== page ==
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Bears at Broncos Preview Volume I: A Call to Arms

| September 12th, 2019

“Once more unto the breach, dear friends, once more;
Or close the wall up with our English dead.
In peace there’s nothing so becomes a man
As modest stillness and humility:
But when the blast of war blows in our ears,
Then imitate the action of the tiger;
Stiffen the sinews, summon up the blood,
Disguise fair nature with hard-favour’d rage;
Then lend the eye a terrible aspect;
Let pry through the portage of the head
Like the brass cannon; let the brow o’erwhelm it
As fearfully as doth a galled rock
O’erhang and jutty his confounded base,
Swill’d with the wild and wasteful ocean.”
                            -Shakespeare, Henry V

The moment is here for Matt Nagy and Mitch Trubisky.

This week.

Sunday.

In Denver.

1-1.

Don’t fuck around. Win.

Opening night was an offensive debacle. The coach was overwhelmed. The quarterback was over-matched. They were not ready to call or perform in a football game, respectively, period.

But this ain’t the 3 AM show in the lounge. This is ain’t the place to work on your material. This is the showroom and the gents are in top hats and tails. The Bears don’t have the luxury of time to figure things out.

They are in one of the best divisions in football.

They have the best defense in the league.

The moment is here.

Sunday.

In Denver.

This offense doesn’t have to be great to keep the 2019 vintage of the Chicago Bears on the league’s top shelf. It has to be serviceable, at least for now. It has to help this team stack wins until the season gets serious in November.

And doing that falls onto the shoulders of two men. Nagy. Trubisky.

Hey Matt, wake up. David Montgomery is a horse. Ride him. The quarterback is still inexperienced. Get him some quick, easy throws. You don’t get credit for the other side of the ball because it wasn’t built by you and it isn’t coached by you. Yours is the offense. Lead them.

Hey Mitch, enough. Enough with the silly throws into holiday weekend traffic. Enough with not calling your own number and getting easy first downs with your legs. Enough with making rookie mistakes because this is your third year in the league, second year in the system, and a few more rookie mistakes are going to lead to your rookie contract being your last contract in the league.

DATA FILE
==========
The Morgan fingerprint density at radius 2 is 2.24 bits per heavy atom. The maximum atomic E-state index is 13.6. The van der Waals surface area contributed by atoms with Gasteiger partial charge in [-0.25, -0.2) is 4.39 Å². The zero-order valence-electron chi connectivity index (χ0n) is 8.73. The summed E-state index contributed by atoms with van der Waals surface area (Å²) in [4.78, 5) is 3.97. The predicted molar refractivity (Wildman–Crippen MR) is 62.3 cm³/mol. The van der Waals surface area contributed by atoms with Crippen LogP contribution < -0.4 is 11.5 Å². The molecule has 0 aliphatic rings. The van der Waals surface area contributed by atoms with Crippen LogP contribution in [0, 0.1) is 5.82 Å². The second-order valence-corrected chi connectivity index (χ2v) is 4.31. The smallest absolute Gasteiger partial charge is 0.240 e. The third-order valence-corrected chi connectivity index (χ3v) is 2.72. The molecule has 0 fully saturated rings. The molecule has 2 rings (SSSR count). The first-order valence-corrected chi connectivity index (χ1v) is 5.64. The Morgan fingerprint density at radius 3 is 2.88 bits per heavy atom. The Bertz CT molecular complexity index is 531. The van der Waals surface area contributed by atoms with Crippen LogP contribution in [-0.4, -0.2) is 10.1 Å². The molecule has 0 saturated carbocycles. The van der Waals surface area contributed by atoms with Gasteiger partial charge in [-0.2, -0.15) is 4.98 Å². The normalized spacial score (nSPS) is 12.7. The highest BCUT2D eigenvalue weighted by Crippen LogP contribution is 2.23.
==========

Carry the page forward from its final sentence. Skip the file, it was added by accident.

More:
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What Do You Say: Rapid Fire Recap of Bears Loss to Packers in Opener

| September 6th, 2019

This is going to be short because Thursday night’s opener was one of the worst football games I’ve ever watched and it doesn’t deserve an extended recap.


  • The Bears allowed ten points to Aaron Rodgers at Soldier Field. And lost. The Bears sacked Rodgers five times. And lost. The Bears gave up about 250 total yards to the Packers offense. And lost. The Bears have a brilliant defense and that defense is going to win them a lot of games this year. And that’s all I’m going to say about that unit today.
  • Matt Nagy called one of the worst games I’ve seen from a Bears head coach. Whatever that was on third-and-inches. Going for it on fourth-and-ten. Not giving the ball to David Montgomery AT ALL. Sometimes Nagy calls plays like he’s smarter than the guys on the other sideline. He needs to start calling plays that put the gentlemen on his sideline in the best position to be successful. There’s no way to argue he did that last night.
  • Mitch Trubisky was awful. Don’t feed me silver lining shit about a throw here or a throw there. Last night, Trubisky looked like a backup quarterback, called into action mid-game, scrambling to find his helmet. He threw one interception. He should have thrown four. He had zero command of the offense and less awareness of the defense. That’s a lethal combination. (I guess we can postpone that contract extension talk for a bit.)